Don Cherry has never been known for his ability to gracefully articulate himself. Part of his charm has always been his matter-of-fact, rough-around-the-edges delivery — until one comment got him fired.
Netflix, a company that was happy to jump on the bandwagon and threaten a departure from Georgia over pro-life legislation, censored its political content at the request of a dictator.
Anyone who would worry about censorship and bias from the state should also worry when it comes from big tech companies. Here’s why.
Big Tech’s claim that they cannot possibly remove illegal content runs hollow given the time and effort they spend censoring lawful political speech.
When DreamWorks refused to cut a Chinese propaganda scene from a new movie, Vietnam and Malaysia decided to boycott the film. American consumers should boycott too.
The longer businesses in the West remain wedded to Chinese profits and Chinese money, the stronger the Chinese Communist Party will grow, at our long-term expense.
Blizzard Entertainment, the inventor of “Hearthstone,” has suspended three AU students for holding a sign that read, “Free Hong Kong. Boycott Blitz.”
Western companies are walking a very thin line between losing access to the Chinese market and losing their customer base everywhere else — and this can’t last forever.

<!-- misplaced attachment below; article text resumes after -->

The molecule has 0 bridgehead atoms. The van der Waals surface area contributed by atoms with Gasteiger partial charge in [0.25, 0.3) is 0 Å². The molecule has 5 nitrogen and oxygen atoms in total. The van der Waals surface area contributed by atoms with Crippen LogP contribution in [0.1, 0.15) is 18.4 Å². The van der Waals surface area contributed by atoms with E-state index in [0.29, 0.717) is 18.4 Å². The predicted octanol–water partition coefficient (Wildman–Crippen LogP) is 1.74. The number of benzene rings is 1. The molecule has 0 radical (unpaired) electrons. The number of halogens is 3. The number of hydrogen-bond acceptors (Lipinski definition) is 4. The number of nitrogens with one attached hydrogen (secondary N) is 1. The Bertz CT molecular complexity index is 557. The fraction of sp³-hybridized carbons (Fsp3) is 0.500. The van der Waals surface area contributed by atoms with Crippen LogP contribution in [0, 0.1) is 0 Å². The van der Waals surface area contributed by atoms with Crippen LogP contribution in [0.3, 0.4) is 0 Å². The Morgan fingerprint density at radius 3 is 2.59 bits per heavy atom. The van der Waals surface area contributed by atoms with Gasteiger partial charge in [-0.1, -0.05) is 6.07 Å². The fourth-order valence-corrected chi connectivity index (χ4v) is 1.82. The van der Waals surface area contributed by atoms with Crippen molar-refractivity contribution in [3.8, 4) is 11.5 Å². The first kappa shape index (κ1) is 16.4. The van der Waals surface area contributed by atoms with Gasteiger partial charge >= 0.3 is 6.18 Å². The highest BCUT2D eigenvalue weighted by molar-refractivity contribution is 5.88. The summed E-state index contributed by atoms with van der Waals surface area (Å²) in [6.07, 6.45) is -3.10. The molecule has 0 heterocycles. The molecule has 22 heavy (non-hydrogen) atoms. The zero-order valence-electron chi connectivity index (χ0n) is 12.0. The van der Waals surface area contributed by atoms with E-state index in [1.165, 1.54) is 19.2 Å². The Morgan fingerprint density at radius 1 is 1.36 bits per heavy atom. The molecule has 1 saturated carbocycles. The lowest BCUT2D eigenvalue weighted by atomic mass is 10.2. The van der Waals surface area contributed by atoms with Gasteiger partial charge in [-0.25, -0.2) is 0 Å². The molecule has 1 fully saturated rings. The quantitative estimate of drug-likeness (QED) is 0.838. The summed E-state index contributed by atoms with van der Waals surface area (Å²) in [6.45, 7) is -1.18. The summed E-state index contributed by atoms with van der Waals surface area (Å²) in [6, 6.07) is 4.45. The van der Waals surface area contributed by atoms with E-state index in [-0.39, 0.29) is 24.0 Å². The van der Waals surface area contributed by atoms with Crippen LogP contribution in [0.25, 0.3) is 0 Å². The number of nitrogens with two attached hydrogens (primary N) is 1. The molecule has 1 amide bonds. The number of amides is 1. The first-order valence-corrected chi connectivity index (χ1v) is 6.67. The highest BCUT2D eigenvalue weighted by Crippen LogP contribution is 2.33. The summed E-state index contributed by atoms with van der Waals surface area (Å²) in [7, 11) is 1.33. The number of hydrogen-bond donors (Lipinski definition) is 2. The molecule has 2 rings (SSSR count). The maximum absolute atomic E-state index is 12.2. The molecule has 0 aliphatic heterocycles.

A documentary about Jordan Peterson has been cancelled in response to protest in three cities now. It explains everything he critiques.
The NBA’s embrace of Chinese censorship is understandably drawing comparisons to the NFL’s debacle with Colin Kaepernick, but such comparisons are unfair because what the NBA is doing is much worse for two reasons.
When a fourth of your population demands something, there is a serious consequence when nothing happens — when millions of law-abiding people feel their autonomy is at risk.
At a press conference in Japan, an NBA spokesperson said a reporter could not ask about the recent NBA fallout with China.
There’s no conflict between the NBA’s extreme wokeness and its craven response to Chinese authoritarianism. For the left, authoritarianism comes naturally.
Out of fear of financial backlash, U.S. businesses are quick to issue groveling apologies and fold to the demands of both Chinese consumers and the Chinese authorities.
In a time when it looks like political parties couldn’t be more divided in the United States, the NBA’s deeply defective relationship with China is providing some common ground.
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